WWI in SD: Letters of Pvt. Herbert McKennett
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World War I era photo

Recently a series of photographs and letters were processed by the South Dakota State Historical Society. These were World War I era photographs and letters written by Webster native Private Herbert McKennett. Matthew Reitzel is a manuscript archivist with the society and joined us now to expand upon this donation.You may listen to this conversation in its entirety here.

Cara Hetland: Welcome to the In the Moment. I'm Cara Hetland, sitting today for Lori Walsh. Recently a series of photographs and letters were processed by the South Dakota State Historical Society. These were World War I era photographs and letters written by Webster native, Private Herbert McKennett. Matthew Reitzel is a manuscript archivist with the Society and is with us now to expand on this donation. Matthew, welcome back to In the Moment.

Matthew Reitzel: Thank you as always.

Cara Hetland: Thanks so much for taking the time. Who was Herbert McKennett?

Matthew Reitzel: Well, as you mentioned, he was a Webster native. Was born there, went to school in Webster. Then after that, he traveled to Canada to file for a homestead there, and that was shortly before World War I started. He enlisted with the Canadian Infantry, and then he was their basic training. Then over in Europe for World War I, he wrote a number of letters to his family, and we have some of those letters mostly dating from 1916 to 1917. It's just kind of general, what I would refer to as general solider letters home I guess. They were censored. Once he went over to Europe, the mail was censored. It kind of starts off with basic training letters, saying how much they're running all time ad things like that. Then, there's one short letter that basically just says, "I'm here. I made it."

Then after that, there's a collection of letters covering different topics. Because it's censored, I think they had to hold back a little bit I guess as far as what they could say about what was going on. As always, it mentions the weather, and I always wonder if that's a South Dakota thing, or if that's just because the censors would catch him otherwise. There's a lot of talk about the weather, and a lot soldiers and Mr. McKennett included received the local newspaper so they could read the newspaper and then write a letter back saying, "I heard about X, Y and Z in the paper." A lot of references to their family. Saying they got a letter from sister or Mom or something like that. Also, that they're receiving letters from other individuals who aren't their family, so it's not just the family who's corresponding with the soldiers. It's also other acquaintances they have from the area.

Cara Hetland: Are these all addressed to the same person, or are they just kind of scattered?

Matthew Reitzel: Most of them are to the family, either his mother or sometimes his sister. Usually it's in the same area in Webster though who got the letters.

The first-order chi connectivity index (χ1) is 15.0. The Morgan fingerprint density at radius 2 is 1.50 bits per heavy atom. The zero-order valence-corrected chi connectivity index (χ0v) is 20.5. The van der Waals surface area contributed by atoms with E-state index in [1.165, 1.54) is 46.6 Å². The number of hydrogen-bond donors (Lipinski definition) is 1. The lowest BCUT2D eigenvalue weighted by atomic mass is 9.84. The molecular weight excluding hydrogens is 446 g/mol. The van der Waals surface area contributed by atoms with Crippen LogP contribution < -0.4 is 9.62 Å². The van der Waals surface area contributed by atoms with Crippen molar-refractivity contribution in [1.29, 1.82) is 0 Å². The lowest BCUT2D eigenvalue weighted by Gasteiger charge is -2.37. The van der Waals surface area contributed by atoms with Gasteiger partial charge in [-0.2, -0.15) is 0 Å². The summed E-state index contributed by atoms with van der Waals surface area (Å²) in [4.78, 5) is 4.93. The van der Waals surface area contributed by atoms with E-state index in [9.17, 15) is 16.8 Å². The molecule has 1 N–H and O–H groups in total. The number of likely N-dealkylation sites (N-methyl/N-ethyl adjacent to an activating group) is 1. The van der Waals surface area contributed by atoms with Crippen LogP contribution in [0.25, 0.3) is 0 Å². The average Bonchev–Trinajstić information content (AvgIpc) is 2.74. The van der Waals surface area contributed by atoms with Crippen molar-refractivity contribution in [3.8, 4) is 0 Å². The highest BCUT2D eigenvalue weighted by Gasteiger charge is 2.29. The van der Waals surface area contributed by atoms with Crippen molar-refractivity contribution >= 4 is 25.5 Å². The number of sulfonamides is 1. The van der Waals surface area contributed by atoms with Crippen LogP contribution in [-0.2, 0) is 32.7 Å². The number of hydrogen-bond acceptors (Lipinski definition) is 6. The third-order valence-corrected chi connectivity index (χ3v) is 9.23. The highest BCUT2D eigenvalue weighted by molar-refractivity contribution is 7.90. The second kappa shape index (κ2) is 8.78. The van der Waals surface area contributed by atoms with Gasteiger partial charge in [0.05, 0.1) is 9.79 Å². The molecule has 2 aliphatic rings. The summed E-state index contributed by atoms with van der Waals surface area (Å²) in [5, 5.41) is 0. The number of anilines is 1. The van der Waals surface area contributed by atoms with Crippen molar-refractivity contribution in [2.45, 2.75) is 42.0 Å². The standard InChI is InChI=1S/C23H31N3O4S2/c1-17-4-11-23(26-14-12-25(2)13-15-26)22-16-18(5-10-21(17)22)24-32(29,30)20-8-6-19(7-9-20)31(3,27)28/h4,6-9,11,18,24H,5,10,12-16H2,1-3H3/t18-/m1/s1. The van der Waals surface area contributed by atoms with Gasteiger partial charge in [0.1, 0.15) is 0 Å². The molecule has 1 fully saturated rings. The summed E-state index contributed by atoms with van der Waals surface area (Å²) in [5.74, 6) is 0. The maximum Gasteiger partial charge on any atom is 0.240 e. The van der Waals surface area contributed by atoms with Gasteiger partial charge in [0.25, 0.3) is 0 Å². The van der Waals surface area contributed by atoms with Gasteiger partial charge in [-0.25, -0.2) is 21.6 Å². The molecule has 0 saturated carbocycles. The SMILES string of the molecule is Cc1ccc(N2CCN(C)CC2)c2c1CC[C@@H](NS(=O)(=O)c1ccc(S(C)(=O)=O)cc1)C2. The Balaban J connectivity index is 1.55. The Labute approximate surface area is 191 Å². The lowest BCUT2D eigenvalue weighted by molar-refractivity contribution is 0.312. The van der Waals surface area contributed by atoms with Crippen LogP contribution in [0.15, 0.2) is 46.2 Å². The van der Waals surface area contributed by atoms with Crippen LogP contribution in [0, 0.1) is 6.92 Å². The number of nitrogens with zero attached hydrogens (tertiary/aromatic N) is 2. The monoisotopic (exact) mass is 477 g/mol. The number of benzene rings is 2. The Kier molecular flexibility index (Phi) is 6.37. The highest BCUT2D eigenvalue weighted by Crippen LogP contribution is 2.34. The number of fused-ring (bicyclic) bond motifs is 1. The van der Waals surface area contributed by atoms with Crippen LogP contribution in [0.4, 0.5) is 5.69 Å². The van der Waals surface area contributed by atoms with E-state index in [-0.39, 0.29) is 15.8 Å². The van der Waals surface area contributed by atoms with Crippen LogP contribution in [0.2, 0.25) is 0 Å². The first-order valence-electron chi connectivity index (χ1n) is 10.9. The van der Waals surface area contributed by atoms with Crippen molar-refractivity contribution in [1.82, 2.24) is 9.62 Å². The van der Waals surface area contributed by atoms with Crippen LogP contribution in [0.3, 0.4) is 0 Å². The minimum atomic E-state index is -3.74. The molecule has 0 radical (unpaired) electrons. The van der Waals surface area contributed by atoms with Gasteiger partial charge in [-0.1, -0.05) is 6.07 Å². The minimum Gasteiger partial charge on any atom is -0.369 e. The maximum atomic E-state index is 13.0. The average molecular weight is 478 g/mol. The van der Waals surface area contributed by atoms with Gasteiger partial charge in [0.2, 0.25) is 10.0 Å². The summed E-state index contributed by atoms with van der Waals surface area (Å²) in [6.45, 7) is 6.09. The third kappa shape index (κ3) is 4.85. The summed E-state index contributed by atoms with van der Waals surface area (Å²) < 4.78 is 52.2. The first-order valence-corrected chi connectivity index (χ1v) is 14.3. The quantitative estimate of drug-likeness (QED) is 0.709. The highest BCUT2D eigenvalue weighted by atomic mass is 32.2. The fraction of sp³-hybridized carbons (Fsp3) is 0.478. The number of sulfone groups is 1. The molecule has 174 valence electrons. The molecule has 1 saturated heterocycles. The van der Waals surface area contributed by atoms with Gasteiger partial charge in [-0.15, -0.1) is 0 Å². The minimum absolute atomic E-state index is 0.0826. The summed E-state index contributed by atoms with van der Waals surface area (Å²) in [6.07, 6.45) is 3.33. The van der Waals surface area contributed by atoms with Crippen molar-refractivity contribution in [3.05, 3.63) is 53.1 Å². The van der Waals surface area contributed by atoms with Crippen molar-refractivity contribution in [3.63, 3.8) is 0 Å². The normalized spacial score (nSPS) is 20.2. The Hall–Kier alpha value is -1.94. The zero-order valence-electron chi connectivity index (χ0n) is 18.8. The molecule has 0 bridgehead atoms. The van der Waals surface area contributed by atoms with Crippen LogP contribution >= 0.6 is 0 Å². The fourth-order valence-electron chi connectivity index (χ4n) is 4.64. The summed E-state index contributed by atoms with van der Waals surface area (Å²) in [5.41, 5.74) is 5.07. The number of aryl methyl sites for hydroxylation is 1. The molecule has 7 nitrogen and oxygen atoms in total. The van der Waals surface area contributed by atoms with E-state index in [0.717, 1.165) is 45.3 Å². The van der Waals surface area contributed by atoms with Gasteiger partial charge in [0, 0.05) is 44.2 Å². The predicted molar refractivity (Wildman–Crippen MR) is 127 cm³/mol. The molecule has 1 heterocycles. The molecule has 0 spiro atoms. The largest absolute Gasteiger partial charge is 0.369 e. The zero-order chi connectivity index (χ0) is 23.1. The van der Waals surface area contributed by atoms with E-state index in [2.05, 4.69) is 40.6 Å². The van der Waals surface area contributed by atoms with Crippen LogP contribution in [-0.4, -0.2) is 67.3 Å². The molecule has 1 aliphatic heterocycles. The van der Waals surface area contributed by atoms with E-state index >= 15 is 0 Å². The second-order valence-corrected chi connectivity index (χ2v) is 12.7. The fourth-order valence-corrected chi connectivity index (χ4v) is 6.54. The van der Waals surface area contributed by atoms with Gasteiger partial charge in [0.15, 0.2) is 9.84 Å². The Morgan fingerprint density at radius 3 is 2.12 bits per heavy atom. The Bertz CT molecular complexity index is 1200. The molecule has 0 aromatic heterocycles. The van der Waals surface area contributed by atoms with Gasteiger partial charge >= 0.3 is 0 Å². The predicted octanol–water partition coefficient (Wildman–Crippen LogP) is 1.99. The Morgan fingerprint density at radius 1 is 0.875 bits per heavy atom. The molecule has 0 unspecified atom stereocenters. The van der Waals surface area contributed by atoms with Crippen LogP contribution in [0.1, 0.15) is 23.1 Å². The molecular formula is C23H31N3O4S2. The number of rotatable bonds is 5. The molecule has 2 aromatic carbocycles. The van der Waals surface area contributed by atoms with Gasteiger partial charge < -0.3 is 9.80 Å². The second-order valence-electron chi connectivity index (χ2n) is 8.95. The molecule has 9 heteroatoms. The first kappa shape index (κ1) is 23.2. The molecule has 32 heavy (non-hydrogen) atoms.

Cara Hetland: Where did they come from?

Matthew Reitzel: Well, a lot of the times it's kind of addressed somewhere in France, and usually that's as much they could say, again because of the censoring and stuff like that. They're very interesting to read through. One of the advantages this collection has is when they were donated to us, before they can to the State Archives, the donor had transcribed them and we have a PDF document of all the letters transcribed. Instead of trying to read through all the letters, you can just see it digitally I guess.

Cara Hetland: Somebody typed it out word for word?

Matthew Reitzel: Yup. Typed it out. It just makes it easier to look through I guess when you're reading through the letters, and all the references he makes to various things. They're just interesting to read through because you'll go through and it will say, "We saw three German planes today, and we were shooting at them. Well, that's about it for now. Have a Merry Christmas." Something like that. There's just these brief references to what's going on around them. He makes reference to trench life I guess and how they're basically all buried in these trenches, and it's rainy and it's terrible out. There's just all kinds of references to things like that. The other thing too that I don't know if it's a South Dakota thing or not, but there's always this reference to agriculture. In one of his letters he writes, "You're probably getting ready to harvest now." He'll say, "They're doing this kind of stuff here," and what kind techniques they're using. He'll say, "This reminds me of southeastern South Dakota," or something like that, making references to that. It's just interesting to kind of take a look through and read.

Cara Hetland: How did you receive this collection? Where did that come from?

Matthew Reitzel: It was from a descendant of Herbert McKennett who had donated it to us. It's been about a year or so ago now I guess. That's normally how we get a lot of our collections. People just get a hold of us and say, "We have this stuff." Usually the conversation starts out with, "You probably have a lot of this," or, "You probably don't want this." A lot of times it's the kind of stuff we would be interested in. Because we've slowly been approaching the anniversary of the start and now the finish now of World War I, we have seen an increase in the number of World War I specific collections over the last five years or so.